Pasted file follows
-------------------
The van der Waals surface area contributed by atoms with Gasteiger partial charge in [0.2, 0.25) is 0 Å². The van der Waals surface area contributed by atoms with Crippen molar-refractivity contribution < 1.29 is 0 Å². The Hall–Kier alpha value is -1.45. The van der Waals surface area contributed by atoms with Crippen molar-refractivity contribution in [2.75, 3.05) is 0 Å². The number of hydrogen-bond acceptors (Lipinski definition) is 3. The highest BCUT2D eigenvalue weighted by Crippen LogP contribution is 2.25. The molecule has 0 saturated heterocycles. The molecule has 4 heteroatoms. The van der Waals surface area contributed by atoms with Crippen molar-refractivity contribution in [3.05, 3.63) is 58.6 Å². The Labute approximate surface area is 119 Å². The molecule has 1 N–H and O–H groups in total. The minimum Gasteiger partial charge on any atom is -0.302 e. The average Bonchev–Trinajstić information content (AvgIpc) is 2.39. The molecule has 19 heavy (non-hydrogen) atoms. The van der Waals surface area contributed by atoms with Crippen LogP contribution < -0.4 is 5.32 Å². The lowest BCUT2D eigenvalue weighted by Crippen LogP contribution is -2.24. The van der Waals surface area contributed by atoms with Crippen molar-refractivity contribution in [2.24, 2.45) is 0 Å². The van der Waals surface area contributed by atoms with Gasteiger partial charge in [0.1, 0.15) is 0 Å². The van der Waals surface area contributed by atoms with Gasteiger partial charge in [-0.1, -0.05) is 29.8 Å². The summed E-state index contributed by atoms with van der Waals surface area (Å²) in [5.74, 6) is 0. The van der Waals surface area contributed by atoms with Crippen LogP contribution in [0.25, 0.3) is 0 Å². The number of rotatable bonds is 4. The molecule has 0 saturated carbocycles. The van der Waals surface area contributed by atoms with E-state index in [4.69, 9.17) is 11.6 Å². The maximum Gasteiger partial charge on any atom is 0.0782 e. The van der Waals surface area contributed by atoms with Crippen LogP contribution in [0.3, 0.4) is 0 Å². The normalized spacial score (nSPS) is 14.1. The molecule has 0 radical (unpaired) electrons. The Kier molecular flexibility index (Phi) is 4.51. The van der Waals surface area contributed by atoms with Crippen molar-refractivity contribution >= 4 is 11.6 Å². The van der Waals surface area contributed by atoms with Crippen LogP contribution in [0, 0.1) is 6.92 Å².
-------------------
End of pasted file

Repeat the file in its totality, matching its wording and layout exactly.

The van der Waals surface area contributed by atoms with Gasteiger partial charge in [0.2, 0.25) is 0 Å². The van der Waals surface area contributed by atoms with Crippen molar-refractivity contribution < 1.29 is 0 Å². The Hall–Kier alpha value is -1.45. The van der Waals surface area contributed by atoms with Crippen molar-refractivity contribution in [2.75, 3.05) is 0 Å². The number of hydrogen-bond acceptors (Lipinski definition) is 3. The highest BCUT2D eigenvalue weighted by Crippen LogP contribution is 2.25. The molecule has 0 saturated heterocycles. The molecule has 4 heteroatoms. The van der Waals surface area contributed by atoms with Crippen molar-refractivity contribution in [3.05, 3.63) is 58.6 Å². The Labute approximate surface area is 119 Å². The molecule has 1 N–H and O–H groups in total. The minimum Gasteiger partial charge on any atom is -0.302 e. The average Bonchev–Trinajstić information content (AvgIpc) is 2.39. The molecule has 19 heavy (non-hydrogen) atoms. The van der Waals surface area contributed by atoms with Crippen LogP contribution < -0.4 is 5.32 Å². The lowest BCUT2D eigenvalue weighted by Crippen LogP contribution is -2.24. The van der Waals surface area contributed by atoms with Crippen molar-refractivity contribution in [2.24, 2.45) is 0 Å². The van der Waals surface area contributed by atoms with Gasteiger partial charge in [0.1, 0.15) is 0 Å². The van der Waals surface area contributed by atoms with Gasteiger partial charge in [-0.1, -0.05) is 29.8 Å². The summed E-state index contributed by atoms with van der Waals surface area (Å²) in [5.74, 6) is 0. The van der Waals surface area contributed by atoms with Crippen LogP contribution in [0.25, 0.3) is 0 Å². The number of rotatable bonds is 4. The molecule has 0 saturated carbocycles. The van der Waals surface area contributed by atoms with E-state index in [4.69, 9.17) is 11.6 Å². The maximum Gasteiger partial charge on any atom is 0.0782 e. The van der Waals surface area contributed by atoms with Crippen LogP contribution in [0.3, 0.4) is 0 Å². The normalized spacial score (nSPS) is 14.1. The molecule has 0 radical (unpaired) electrons. The Kier molecular flexibility index (Phi) is 4.51. The van der Waals surface area contributed by atoms with Crippen molar-refractivity contribution >= 4 is 11.6 Å². The van der Waals surface area contributed by atoms with Crippen LogP contribution in [0, 0.1) is 6.92 Å².